The numbers are out and although some people are better equipped to analyse the findings which Statistics South Africa released on the 30th of October 2012, the figures reflect everyone in the country.
Ultimately, the 2011 Census shows a clearer picture of what South African households look like. Its also able to answer questions such as; are South Africans better off today than they were a decade ago? Is the government working towards making sure everyone in the country has basic necessities, in order to live in dignity as stipulated in the constitution?
Based on those findings, this is what we now know.
There is more land in South Africa.
The national boundary shifted over the Indian Ocean in KwaZulu Natal to cater for the Isimangaliso Wetland Park. Several provinces have also changed sizes since 2001 due to municipal boundary changes. Merafong no longer finds itself a part of the North West and Umzimkulu, previously in the Eastern Cape, now falls into KwaZulu Natal.
There are more people in South Africa.
In 1995, before lifting the Rugby World Cup trophy, Captain Francois Pienaar told a local journalist, We didn't have 60,000 fans behind us today; we had 43 million South Africans." That number has grown considerably with the countrys population now sitting at 51 770 560.
Gauteng is the place to be.
Between 1996 and 2011 the provinces population has grown from 7.6 million people to 12.2 million, making it the most populated province in the country.
Want to fit in? Learn Zulu.
Out of the countrys eleven official languages, Zulu is the most used, with over 22.7% people quoting it as their home language
More South Africans have access to water and electricity at home.
73.4 % of South Africans have access to piped water in their homes, even though only 49.4% people are catered for in the Eastern Cape.
84.7% of homes countrywide have electricity as a source of energy. That figure is higher in the Western Cape, with 93.4% of people having access to electricity in their homes.
The advancement of technology has created access opportunities.
Lots of homes still dont have internet access, let alone computers, however the popularity of smart phones has allowed those who cant afford a computer, to tap into the World Wide Web. 64.8% of the nation doesnt have access to the net but cell phones account for 16.3% of those able to get on the internet.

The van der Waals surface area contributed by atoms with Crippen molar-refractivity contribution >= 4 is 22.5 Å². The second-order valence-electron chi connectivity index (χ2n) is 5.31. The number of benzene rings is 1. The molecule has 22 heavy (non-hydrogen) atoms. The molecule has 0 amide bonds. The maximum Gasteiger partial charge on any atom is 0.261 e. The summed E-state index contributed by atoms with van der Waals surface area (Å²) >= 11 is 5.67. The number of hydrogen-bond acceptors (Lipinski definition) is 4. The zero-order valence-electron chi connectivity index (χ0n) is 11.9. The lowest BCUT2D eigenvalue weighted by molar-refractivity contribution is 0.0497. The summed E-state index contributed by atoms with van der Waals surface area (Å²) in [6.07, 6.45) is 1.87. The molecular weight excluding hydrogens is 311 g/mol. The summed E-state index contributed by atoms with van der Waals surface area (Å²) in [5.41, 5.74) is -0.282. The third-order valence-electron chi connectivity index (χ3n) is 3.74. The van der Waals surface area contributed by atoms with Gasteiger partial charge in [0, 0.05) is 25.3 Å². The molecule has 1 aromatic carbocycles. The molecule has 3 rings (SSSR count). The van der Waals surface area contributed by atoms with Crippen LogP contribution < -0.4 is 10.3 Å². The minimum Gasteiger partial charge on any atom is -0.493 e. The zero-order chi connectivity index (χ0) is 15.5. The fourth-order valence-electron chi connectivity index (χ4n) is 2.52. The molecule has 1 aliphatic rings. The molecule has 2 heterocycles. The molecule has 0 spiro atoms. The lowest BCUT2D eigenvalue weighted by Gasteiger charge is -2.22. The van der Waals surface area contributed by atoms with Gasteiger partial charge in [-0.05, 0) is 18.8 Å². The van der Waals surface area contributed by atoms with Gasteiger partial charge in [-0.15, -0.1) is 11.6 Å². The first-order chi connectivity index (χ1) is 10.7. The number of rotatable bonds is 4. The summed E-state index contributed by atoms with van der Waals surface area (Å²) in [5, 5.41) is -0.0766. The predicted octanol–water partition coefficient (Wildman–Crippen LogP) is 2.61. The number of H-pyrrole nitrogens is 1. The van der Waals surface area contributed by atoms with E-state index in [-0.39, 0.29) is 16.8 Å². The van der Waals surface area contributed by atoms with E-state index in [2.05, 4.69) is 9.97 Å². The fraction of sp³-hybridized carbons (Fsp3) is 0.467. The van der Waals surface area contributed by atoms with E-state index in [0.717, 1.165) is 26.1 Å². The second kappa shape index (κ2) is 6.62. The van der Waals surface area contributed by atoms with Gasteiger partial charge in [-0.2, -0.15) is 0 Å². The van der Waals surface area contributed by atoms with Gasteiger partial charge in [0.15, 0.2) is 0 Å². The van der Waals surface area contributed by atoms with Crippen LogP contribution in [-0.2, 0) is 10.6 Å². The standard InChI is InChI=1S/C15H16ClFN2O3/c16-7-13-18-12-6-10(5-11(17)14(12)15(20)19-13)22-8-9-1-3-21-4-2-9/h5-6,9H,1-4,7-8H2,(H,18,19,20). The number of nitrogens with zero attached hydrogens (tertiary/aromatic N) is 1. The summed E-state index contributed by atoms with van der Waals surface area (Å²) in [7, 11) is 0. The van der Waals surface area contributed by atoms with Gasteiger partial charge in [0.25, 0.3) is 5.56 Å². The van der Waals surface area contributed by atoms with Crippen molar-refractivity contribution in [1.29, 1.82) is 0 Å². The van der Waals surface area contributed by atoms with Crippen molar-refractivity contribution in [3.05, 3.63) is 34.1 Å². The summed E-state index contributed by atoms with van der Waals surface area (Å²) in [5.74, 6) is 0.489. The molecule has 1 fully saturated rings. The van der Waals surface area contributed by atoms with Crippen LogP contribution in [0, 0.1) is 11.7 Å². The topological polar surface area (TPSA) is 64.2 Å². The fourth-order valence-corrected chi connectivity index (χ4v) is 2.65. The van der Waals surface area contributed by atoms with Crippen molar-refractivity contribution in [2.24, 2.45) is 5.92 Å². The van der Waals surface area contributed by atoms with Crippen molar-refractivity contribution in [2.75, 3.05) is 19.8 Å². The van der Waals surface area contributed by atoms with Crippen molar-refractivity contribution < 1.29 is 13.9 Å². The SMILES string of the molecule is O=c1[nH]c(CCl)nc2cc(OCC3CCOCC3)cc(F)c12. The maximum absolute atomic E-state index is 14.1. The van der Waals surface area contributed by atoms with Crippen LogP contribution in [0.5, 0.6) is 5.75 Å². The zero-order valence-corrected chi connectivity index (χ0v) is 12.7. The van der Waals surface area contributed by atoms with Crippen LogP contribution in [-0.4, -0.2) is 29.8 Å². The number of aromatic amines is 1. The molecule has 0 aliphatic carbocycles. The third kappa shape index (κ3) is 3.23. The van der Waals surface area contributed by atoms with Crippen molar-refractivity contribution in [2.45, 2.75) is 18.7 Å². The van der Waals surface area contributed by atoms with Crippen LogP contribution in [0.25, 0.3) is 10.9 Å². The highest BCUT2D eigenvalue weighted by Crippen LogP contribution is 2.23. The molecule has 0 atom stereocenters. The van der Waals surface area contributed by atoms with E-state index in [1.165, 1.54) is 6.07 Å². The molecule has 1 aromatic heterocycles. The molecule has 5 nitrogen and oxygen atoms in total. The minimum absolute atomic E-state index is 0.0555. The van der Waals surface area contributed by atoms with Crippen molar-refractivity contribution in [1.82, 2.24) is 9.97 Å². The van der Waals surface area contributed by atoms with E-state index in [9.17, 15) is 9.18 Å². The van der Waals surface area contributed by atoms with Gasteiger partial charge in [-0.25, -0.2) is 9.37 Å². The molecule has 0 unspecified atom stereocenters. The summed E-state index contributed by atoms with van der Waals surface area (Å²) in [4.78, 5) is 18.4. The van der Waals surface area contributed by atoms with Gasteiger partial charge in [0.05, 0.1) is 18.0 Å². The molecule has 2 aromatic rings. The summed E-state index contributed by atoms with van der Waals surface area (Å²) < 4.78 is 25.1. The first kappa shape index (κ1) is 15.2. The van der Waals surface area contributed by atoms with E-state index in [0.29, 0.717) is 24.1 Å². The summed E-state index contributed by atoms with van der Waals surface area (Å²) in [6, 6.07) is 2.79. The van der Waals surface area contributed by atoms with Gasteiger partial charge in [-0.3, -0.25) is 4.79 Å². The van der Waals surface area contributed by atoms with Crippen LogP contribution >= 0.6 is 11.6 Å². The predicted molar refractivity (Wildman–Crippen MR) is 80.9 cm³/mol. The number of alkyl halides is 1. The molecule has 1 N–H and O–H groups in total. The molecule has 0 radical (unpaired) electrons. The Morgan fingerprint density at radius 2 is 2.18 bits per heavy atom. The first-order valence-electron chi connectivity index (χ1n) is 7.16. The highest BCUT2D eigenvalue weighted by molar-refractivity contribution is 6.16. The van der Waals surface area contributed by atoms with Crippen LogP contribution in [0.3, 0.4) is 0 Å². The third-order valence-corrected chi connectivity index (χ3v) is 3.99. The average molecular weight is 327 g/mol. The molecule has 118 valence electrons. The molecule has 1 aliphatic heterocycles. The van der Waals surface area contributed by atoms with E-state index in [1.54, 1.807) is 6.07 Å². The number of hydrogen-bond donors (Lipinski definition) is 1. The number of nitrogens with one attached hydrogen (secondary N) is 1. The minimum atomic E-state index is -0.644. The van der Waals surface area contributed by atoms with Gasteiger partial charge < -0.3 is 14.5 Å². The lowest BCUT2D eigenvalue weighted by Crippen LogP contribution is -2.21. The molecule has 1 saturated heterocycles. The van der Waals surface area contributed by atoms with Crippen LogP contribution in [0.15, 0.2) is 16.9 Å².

Its not just about the number of schools available but the quality of education.
Perhaps this highlights the countrys so-called education crisis. According to research during the 1930s, 3% of the countrys black population had a grade 3 education. Fast track to the current results and they show an average of 8.7% of the population havent received an education at all, while 12.3% have managed to obtain a higher qualification after matric.
Bringing home the bacon.
A large part of the nation is still grappling with unemployment, with black households bringing in the least amount of income on an annual basis. They average R60 613 compared to their white counterparts who are sitting at around R365 134.
A womans work.
Perhaps the most disadvantaged of the countrys population, are the women. Although the annual income of most households has more than doubled in the past ten years, women-headed households earn just over half of what their male counterparts bring in. Even in the workplace they rank lower than their counterparts, with their labour absorption rate only reaching 28.8% versus their white male counterparts (ranked the highest) at 75.7%.
Even more competition to worry about.
In 1996 there were about 19 520 887 men in South Africa. There are now 25 188 791, which shows a rapid increase in the amount of males in the countrys population as compared to the steady increase shown in the number of women. Those numbers grew from 21 062 685 in 1996, to 26 581 796 last year.
While the figures give the government, businesses and the country as a whole a better idea of the populations make-up and needs, it remains to be seen just how South Africas 51.7 million citizens lives will now change for the better.